Generational Diversity At The Workplace Essay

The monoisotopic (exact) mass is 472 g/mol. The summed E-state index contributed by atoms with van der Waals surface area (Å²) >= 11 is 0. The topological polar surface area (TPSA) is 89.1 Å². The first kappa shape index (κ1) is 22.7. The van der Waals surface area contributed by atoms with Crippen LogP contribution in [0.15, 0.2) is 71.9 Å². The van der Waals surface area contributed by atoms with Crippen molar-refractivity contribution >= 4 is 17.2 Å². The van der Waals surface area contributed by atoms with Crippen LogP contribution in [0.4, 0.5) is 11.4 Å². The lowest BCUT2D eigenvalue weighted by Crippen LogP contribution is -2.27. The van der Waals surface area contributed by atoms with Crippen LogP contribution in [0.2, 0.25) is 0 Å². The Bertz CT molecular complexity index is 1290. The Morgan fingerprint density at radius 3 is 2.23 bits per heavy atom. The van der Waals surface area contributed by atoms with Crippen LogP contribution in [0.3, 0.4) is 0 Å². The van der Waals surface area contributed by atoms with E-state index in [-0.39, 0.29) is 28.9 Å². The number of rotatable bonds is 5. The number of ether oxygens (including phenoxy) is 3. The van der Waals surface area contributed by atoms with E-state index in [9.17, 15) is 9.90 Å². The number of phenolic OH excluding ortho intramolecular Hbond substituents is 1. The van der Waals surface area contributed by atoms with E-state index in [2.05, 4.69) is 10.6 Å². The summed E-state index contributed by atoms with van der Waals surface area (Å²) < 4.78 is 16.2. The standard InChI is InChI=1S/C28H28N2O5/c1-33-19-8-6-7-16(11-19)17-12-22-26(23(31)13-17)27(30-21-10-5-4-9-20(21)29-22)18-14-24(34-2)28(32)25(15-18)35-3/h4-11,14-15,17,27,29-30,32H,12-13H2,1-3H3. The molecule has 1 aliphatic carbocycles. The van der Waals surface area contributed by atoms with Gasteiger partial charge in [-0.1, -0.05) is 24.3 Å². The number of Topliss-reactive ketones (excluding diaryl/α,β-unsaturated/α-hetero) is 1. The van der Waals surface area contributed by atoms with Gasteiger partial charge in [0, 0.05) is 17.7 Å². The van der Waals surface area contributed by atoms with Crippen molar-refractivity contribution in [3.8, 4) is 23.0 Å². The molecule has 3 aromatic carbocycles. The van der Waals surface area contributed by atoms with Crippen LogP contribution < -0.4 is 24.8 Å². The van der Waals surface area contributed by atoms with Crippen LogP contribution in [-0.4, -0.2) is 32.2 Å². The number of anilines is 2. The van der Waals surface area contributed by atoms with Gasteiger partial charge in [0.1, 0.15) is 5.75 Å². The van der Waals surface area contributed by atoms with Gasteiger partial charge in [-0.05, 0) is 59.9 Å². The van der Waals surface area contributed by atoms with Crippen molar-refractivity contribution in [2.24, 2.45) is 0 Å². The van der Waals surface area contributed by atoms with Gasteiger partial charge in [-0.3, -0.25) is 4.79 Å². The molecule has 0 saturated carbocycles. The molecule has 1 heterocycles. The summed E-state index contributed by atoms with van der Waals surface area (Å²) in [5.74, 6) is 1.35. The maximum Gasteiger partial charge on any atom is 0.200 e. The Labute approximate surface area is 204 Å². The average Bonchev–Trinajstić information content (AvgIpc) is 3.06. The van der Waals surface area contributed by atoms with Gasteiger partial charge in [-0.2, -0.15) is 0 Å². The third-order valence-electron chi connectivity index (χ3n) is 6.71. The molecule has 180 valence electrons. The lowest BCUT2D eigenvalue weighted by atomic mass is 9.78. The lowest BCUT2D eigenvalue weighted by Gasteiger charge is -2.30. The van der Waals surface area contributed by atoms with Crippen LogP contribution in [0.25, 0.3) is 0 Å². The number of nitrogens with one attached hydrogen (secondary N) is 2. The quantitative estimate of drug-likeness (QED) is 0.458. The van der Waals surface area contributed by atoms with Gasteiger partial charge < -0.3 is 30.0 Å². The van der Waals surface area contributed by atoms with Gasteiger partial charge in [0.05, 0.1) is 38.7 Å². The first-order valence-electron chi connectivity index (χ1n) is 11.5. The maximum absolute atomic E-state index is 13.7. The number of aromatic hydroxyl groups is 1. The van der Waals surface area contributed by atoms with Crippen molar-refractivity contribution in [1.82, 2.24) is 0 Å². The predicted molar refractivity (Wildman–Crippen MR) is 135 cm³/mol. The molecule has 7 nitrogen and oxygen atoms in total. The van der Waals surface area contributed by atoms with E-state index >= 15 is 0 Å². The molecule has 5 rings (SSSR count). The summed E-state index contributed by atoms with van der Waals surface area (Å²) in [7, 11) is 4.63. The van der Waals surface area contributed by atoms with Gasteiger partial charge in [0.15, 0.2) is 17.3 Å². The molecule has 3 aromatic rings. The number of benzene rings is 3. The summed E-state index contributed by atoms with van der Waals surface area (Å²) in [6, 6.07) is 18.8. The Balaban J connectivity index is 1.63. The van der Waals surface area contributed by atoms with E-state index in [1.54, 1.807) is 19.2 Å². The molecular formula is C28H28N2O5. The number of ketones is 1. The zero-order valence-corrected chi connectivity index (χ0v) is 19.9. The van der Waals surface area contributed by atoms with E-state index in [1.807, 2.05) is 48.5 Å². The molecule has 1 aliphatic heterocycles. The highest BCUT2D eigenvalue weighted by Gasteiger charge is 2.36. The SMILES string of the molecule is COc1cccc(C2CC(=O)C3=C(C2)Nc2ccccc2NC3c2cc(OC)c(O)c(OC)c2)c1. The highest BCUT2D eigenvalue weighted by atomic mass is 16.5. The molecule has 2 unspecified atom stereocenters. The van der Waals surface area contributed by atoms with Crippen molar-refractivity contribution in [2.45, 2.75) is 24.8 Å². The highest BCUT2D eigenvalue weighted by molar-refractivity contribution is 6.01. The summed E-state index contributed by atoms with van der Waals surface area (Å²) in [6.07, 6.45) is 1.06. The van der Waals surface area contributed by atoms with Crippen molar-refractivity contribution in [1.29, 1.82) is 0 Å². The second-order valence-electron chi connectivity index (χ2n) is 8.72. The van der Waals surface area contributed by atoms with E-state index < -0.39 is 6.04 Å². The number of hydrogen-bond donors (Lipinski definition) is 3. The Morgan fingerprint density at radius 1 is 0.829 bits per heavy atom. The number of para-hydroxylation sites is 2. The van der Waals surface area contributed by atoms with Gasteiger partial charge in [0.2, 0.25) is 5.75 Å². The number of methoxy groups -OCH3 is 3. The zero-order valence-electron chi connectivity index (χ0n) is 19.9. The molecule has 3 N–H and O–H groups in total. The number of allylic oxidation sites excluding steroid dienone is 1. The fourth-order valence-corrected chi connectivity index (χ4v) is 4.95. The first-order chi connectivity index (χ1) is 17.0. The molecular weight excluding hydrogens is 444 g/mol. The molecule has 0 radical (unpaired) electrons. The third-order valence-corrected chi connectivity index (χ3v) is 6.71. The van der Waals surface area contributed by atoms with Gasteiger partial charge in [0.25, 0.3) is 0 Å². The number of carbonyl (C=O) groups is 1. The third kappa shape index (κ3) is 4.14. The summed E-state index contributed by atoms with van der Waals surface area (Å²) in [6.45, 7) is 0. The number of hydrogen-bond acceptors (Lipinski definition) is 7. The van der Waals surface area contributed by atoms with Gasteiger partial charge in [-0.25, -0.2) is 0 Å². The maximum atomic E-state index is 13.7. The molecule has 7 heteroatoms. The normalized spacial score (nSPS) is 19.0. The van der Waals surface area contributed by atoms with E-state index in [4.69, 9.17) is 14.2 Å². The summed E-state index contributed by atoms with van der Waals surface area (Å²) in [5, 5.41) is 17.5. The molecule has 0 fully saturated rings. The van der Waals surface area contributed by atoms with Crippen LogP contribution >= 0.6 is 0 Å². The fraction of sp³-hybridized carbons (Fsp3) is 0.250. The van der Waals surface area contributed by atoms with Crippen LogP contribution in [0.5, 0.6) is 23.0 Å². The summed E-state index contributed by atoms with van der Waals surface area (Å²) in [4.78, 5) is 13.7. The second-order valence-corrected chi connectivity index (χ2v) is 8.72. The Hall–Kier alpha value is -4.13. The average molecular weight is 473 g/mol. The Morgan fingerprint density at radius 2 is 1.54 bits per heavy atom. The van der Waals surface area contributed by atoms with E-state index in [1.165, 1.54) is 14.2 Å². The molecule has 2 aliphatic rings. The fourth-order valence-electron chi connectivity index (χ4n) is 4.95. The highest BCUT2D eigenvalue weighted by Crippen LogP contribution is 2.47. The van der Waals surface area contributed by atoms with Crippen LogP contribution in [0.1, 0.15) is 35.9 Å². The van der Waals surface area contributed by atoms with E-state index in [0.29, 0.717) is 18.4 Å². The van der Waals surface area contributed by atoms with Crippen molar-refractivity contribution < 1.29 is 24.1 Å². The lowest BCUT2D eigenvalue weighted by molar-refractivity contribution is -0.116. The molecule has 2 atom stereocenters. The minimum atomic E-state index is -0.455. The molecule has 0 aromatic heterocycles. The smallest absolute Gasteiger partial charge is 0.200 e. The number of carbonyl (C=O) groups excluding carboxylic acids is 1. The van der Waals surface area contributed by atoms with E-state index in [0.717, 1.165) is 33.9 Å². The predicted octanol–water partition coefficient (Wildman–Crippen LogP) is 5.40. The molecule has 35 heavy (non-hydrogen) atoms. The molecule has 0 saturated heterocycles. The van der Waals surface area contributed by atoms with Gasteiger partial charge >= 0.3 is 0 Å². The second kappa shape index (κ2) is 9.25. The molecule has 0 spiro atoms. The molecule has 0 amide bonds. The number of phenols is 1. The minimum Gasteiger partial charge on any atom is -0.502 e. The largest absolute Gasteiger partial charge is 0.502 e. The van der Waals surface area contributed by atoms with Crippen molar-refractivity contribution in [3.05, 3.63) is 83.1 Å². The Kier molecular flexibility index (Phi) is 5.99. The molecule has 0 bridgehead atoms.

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Generational Diversity at the Workplace In Kathryn Tyler’s article “The Tethered Generation,” in Society of Human Resources Magazine, she asserts that people born between 1978 and 1999, also known as the Millennial Generation, would bring challenges to the workplace, attributing early access to technology and a “perpetual connection to parents” as causes. The article’s central tenet is that through technology, this generation’s “tethered” relationship with peers and parents has shaped communication, decision making, and need for connectivity. Tyler identifies the following Millennial traits as challenges to organizations: “unrealistic expectations with respect to goal-setting and planning;” “only adequate professionalism and work ethic, creativity and innovation, and critical thinking and problem solving;” and lack of autonomy and “sense of self-reliance.” The article ends by recommending that human resource management prepare for the Millennial’s “high maintenance” and their parent’s “helicoptering” with policies and training programs (Tyler, 2007). This is a well written-article that uses as supporting evidence neuroscience researching findings, anecdotes, quotations from authoritative figures, and survey statistics from HR managers. If I were a manager of the Baby Boomer or Gen X generation, Tyler’s recommendations might alleviate anxiety about the inevitability of navigating the generational gap with younger employees. As a creative Gen Y (another name for the

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